Saturday, January 19, 2013

Things I Don't Understand #1: Corporate Charity

Y'know, I read things like this:

...and I invariably find myself puzzled - bewildered, even. Am I the only person in the world who recognizes corporate charity for what it is - a marketing effort?

For example, consider the various education programs that major companies have going - the big ones are General Mills' "Box Tops for Education" and the Campbell's Soup Company's "Labels for Education." The only way that you, the consumer, can persuade these mighty corporations to contribute to education funding is to buy their products. Then you have to collect the easily-lost / misplaced pieces of paper or cardboard and give them to your school, who in turn has to keep track of all these scraps. "Gee, I hope they doesn't get lost in the mail, 'cause we really need the money!"

Here's another one: Breast Cancer Awareness. Everything turns pink for about a month. If you buy their product, they'll donate money to cancer advocacy organizations, like the disgraced Susan G. Komen Foundation. Sometimes you need to take additional steps to get the donations sent along, like lids or box tops or codes you enter online. Don't get me wrong - cancer sucks. I'm not a fan. But it's not like these companies are doing this out of the goodness of their collective hearts. It's not like they're forgoing profits or executive salaries to contribute more funds to the cause, either.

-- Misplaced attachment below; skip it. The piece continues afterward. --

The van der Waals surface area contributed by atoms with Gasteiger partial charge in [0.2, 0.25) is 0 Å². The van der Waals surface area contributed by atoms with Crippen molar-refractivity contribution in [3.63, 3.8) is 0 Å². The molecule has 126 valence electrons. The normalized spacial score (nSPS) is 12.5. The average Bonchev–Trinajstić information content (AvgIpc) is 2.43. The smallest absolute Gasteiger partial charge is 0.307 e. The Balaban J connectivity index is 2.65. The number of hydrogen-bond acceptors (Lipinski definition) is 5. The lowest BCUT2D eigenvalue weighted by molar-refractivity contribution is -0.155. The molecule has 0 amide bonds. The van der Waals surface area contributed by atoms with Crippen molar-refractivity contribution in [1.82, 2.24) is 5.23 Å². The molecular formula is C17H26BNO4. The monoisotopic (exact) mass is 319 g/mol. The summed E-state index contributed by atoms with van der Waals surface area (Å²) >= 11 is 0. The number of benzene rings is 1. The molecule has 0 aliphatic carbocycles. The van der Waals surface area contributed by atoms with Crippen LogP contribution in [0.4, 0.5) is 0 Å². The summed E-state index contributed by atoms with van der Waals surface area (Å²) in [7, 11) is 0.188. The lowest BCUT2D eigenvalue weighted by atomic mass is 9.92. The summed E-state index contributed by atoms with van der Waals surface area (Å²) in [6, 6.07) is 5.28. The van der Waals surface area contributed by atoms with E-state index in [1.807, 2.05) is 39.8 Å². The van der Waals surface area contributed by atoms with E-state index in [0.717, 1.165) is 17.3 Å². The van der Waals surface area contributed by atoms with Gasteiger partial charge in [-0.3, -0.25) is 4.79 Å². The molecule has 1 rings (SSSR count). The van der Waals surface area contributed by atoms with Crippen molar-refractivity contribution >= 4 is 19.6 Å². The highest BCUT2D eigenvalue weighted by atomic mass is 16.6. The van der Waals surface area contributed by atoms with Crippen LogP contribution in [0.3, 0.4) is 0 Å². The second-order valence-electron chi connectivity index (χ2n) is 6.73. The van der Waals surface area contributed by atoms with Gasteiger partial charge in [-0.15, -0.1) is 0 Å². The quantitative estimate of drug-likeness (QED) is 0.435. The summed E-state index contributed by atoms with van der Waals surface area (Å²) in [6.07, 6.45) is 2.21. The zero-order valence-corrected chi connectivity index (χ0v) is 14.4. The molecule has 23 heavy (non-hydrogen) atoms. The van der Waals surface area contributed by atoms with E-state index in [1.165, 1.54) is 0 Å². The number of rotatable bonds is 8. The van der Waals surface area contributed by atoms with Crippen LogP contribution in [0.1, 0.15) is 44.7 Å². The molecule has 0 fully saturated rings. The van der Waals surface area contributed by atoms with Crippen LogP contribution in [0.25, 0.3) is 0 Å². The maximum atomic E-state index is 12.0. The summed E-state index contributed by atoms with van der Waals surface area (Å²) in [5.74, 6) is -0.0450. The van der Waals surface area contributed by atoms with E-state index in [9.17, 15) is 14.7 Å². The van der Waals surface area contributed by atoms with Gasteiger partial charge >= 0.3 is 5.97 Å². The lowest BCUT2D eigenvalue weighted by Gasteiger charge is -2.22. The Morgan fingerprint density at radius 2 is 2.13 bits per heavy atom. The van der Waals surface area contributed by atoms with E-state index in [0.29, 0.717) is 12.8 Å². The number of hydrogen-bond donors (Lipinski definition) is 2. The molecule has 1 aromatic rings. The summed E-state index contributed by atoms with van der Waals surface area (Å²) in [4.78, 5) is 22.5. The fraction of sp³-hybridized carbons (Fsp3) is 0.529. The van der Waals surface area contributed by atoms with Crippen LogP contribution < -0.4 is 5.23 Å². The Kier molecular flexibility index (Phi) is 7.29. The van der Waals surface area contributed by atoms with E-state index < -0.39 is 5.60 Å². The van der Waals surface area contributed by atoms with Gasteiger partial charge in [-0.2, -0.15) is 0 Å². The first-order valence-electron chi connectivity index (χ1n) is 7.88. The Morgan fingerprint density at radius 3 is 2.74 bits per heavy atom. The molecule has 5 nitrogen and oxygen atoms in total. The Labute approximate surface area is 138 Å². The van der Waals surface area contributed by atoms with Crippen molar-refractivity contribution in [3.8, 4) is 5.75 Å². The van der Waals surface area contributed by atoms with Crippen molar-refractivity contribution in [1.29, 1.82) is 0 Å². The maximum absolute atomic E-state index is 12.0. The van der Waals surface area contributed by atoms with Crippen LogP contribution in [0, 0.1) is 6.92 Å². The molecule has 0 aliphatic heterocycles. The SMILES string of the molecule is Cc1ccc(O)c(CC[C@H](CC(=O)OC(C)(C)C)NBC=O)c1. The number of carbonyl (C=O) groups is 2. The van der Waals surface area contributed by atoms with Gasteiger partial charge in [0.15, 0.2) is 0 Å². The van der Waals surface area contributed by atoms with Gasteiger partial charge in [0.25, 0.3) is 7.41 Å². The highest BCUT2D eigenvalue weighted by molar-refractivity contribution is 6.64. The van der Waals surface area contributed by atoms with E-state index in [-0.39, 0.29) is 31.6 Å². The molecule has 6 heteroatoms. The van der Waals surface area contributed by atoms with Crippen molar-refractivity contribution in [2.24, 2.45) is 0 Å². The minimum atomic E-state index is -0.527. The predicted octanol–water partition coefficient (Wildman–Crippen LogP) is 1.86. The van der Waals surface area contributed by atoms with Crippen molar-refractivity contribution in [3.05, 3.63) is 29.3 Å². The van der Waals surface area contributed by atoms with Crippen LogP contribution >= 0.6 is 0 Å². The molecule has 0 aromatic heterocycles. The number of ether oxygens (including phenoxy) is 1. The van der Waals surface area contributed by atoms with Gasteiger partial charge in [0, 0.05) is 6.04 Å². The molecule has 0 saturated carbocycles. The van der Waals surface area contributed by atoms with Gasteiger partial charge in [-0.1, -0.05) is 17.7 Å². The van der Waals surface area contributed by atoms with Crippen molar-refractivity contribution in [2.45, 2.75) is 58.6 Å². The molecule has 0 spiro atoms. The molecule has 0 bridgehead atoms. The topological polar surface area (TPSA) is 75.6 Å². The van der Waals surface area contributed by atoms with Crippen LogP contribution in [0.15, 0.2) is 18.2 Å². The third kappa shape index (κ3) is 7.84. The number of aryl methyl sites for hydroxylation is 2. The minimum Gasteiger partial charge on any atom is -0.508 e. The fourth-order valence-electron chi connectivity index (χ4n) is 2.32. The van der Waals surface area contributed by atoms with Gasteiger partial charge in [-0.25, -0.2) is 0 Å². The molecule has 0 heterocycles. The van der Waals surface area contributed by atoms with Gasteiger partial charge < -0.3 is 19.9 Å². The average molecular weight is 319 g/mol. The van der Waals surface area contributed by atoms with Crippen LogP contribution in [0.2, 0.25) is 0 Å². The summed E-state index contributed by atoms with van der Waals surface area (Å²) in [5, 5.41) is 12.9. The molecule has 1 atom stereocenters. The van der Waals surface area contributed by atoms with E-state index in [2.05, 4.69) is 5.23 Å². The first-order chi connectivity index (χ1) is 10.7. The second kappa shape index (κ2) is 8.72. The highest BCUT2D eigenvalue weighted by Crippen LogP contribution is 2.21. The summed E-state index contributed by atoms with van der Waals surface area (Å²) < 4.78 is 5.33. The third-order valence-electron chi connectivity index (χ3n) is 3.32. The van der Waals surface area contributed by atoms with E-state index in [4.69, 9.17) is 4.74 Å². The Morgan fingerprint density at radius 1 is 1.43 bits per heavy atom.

If America's conglomerates really wanted to help, they wouldn't bother with all this silliness. It would probably be cheaper just to donate the cash up front - no need to hire people to open envelopes and count small cardboard rectangles for hours on end. In some cases, it would probably be cheaper and more efficient still just to stop avoiding taxes. But these programs are marketing efforts, not philanthropy. It makes them look good. It helps keep customers from buying store brands.

It's marketing

I imagine we'd all be better off if we just ignored these sales pitches. If you bought mostly store brands or generics, you could donate some of the cash you saved to whatever causes you fancy, and it would probably end up putting more funds into your preferred organization's coffers than if you bought a brand name product and turned in the label.

At this point, the corporate apologists will say, "Oh, that's not true! You're so cynical! Big companies DO care!" Give me a break. For-profit corporations care about quarterly earnings statements and dividends - making (and bragging about) donations of art supplies to elementary schools is intended to boost those earnings and dividends first and foremost.

It's marketing!

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